Burned Rocks

In a perfect curling match, in every end each player delivers two stones and unless they end up out of play, no one touches the stone after release -- before the hog line.

We rarely live in a perfect world, particularly at our level of play.

So, what happens when a rock is touched (burned)?

The old rules say the rock is removed from play, plain and simple, and that was a good rule with corn brooms and natural ice.

Since then, equipment has improved, ice has improved dramatically, and better teams found situations where it was better to remove a poorly delivered rock if it could be used to advantage by the other team -- like intentional fouls in Basketball, burned rocks became part of the strategy.

... and the rules changed to reverse that trend.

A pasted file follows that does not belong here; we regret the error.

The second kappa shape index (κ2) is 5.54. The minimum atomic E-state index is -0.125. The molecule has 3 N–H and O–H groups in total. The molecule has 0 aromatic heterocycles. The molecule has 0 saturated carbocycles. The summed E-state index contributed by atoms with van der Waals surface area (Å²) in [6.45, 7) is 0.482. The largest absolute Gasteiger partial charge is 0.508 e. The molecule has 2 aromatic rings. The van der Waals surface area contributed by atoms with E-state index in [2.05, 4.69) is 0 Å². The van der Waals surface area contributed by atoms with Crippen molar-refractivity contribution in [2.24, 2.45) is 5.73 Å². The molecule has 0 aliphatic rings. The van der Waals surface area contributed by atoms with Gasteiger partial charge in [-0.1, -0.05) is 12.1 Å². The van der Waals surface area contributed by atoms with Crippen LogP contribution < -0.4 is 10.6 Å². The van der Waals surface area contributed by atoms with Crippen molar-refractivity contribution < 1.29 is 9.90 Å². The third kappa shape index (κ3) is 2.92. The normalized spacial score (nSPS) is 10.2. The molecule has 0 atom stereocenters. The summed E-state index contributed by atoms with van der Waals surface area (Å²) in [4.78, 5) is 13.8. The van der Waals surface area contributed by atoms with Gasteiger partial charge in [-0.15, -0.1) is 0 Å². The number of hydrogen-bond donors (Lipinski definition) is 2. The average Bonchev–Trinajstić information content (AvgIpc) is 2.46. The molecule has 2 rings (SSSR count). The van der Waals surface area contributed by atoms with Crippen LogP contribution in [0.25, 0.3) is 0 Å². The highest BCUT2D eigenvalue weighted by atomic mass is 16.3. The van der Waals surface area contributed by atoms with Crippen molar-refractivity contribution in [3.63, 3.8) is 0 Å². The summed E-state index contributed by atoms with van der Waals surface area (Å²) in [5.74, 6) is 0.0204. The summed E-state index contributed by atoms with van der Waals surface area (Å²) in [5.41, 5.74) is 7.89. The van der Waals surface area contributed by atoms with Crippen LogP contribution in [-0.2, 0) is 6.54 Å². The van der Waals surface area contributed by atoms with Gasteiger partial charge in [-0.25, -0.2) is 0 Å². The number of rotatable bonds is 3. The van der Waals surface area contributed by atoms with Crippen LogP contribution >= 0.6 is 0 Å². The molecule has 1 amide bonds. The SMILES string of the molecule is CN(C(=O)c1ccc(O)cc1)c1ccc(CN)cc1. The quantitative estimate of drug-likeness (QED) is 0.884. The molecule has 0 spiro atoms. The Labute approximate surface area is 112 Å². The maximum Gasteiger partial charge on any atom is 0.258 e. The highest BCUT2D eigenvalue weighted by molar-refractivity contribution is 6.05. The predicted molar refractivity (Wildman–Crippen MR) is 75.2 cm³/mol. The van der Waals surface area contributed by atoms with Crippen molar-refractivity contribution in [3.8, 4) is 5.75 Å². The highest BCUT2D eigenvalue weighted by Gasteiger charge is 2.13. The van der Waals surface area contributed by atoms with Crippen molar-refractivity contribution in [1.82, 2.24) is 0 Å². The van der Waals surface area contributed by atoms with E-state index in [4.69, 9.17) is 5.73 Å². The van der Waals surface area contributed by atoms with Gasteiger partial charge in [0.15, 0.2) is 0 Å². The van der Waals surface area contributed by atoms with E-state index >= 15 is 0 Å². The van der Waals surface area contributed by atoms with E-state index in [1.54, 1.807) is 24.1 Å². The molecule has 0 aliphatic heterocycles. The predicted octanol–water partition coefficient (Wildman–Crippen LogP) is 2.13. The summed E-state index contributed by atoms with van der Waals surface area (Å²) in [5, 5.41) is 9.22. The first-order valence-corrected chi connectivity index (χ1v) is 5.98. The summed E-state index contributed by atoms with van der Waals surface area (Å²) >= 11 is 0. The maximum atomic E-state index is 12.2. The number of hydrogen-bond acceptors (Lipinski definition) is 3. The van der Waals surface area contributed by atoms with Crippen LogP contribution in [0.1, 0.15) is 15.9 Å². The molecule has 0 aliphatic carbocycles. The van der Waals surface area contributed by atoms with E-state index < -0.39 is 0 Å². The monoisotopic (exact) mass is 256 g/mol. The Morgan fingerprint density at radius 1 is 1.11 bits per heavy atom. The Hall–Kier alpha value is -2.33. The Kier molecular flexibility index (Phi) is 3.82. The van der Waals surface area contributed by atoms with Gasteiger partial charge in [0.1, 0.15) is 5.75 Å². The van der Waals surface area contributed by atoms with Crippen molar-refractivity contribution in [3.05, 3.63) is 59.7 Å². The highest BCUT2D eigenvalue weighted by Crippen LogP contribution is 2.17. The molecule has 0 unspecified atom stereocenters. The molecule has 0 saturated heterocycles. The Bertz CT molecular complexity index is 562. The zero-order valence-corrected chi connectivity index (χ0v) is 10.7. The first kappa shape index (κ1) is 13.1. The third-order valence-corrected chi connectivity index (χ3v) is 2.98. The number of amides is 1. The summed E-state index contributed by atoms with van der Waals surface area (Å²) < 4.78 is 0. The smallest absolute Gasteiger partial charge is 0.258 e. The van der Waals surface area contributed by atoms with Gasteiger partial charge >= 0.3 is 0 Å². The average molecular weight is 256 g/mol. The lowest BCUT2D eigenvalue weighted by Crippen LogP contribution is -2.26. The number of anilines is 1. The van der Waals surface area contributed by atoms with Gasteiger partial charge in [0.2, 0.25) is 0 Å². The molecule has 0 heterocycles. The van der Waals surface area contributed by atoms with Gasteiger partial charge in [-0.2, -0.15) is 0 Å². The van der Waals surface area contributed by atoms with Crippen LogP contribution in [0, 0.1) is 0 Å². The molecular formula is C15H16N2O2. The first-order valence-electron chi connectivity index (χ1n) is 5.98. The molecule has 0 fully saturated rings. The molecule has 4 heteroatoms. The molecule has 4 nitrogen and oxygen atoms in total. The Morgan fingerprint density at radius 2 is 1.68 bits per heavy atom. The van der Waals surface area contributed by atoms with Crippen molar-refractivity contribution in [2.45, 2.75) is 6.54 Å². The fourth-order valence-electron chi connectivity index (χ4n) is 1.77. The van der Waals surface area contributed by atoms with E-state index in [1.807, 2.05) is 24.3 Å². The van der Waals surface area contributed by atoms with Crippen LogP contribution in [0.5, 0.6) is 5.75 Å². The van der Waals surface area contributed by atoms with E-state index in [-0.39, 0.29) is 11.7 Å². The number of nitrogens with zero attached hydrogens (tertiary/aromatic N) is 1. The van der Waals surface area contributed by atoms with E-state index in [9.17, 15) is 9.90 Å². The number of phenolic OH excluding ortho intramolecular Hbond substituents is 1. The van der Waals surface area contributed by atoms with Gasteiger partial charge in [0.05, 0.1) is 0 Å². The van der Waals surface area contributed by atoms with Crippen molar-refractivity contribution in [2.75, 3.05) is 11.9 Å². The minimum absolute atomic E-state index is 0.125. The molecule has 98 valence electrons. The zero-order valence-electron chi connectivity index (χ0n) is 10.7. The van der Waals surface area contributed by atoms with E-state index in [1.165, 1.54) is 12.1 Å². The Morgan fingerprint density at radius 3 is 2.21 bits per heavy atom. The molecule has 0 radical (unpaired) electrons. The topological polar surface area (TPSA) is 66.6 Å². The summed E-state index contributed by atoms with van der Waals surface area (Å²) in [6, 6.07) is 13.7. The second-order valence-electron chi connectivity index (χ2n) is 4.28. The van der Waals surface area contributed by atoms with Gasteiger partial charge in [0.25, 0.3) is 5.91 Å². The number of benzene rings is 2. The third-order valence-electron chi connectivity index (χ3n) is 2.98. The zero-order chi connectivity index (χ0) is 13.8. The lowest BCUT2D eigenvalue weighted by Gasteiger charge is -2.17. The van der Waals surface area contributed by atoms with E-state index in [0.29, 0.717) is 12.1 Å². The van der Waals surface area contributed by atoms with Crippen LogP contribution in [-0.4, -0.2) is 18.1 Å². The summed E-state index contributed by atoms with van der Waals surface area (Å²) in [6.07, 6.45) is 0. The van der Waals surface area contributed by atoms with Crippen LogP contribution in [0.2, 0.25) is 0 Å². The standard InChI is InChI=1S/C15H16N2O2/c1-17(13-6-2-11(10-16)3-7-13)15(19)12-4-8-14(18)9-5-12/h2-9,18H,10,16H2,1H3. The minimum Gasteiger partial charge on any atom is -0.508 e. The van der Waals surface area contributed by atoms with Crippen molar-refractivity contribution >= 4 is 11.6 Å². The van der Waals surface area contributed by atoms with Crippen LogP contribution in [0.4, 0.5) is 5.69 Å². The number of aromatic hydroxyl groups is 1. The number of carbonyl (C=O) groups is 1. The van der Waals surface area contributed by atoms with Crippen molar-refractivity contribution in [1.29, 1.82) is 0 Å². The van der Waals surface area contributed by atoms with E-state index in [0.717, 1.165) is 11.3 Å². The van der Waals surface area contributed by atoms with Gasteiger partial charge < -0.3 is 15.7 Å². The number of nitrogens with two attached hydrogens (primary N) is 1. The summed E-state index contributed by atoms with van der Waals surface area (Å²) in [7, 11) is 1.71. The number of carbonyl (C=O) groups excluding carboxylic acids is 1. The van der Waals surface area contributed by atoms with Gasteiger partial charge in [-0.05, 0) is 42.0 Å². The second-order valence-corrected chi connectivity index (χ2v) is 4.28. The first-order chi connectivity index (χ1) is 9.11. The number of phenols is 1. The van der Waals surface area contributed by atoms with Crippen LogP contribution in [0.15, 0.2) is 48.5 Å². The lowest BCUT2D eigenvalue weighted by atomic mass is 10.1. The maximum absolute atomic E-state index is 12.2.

If a rock is burned between the tee at the delivering end, and the opposite hog line by the team delivering the rock, it is immediately removed from play.

If a rock is touched by the opposing team, and it is the rock being delivered, it is redelivered.  If not, it is repositioned by the team who delivered it to a "reasonable" position.

The situation last night had to do with a rock between the hog line and the back line.

If a moving stone is touched by the team to which it belongs, the opposite team may:

If a moving stone is touched by the other team, the non-offending team gets to reposition the stones to where they reasonably would have been if there was no infraction.

If the stones are touched by an external force (a falling player from the next sheet, for example), then everything is reset as agreed by the two teams, or the house is reset to before the last stone, and the last stone redelivered -- or the ultimate rule if the teams can't agree, the end is replayed.

The rule is slightly more complex, and you can read the full rules (R8 and R9) here.

Posted December 5, 2010